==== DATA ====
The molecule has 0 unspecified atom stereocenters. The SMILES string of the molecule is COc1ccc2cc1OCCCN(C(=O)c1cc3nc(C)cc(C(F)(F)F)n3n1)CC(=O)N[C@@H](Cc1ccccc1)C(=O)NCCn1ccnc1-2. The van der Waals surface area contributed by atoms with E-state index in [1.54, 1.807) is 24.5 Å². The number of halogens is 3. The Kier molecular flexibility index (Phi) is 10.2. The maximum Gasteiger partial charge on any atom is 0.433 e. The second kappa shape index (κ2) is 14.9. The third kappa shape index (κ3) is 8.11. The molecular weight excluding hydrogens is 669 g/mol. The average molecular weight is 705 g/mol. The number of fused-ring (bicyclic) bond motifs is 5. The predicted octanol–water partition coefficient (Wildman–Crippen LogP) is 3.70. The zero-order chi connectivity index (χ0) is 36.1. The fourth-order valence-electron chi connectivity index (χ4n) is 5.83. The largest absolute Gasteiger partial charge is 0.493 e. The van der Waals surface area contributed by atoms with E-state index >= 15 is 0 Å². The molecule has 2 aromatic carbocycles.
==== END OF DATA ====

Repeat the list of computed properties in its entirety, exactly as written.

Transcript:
The molecule has 0 unspecified atom stereocenters. The SMILES string of the molecule is COc1ccc2cc1OCCCN(C(=O)c1cc3nc(C)cc(C(F)(F)F)n3n1)CC(=O)N[C@@H](Cc1ccccc1)C(=O)NCCn1ccnc1-2. The van der Waals surface area contributed by atoms with E-state index in [1.54, 1.807) is 24.5 Å². The number of halogens is 3. The Kier molecular flexibility index (Phi) is 10.2. The maximum Gasteiger partial charge on any atom is 0.433 e. The second kappa shape index (κ2) is 14.9. The third kappa shape index (κ3) is 8.11. The molecular weight excluding hydrogens is 669 g/mol. The average molecular weight is 705 g/mol. The number of fused-ring (bicyclic) bond motifs is 5. The predicted octanol–water partition coefficient (Wildman–Crippen LogP) is 3.70. The zero-order chi connectivity index (χ0) is 36.1. The fourth-order valence-electron chi connectivity index (χ4n) is 5.83. The largest absolute Gasteiger partial charge is 0.493 e. The van der Waals surface area contributed by atoms with E-state index >= 15 is 0 Å². The molecule has 2 aromatic carbocycles.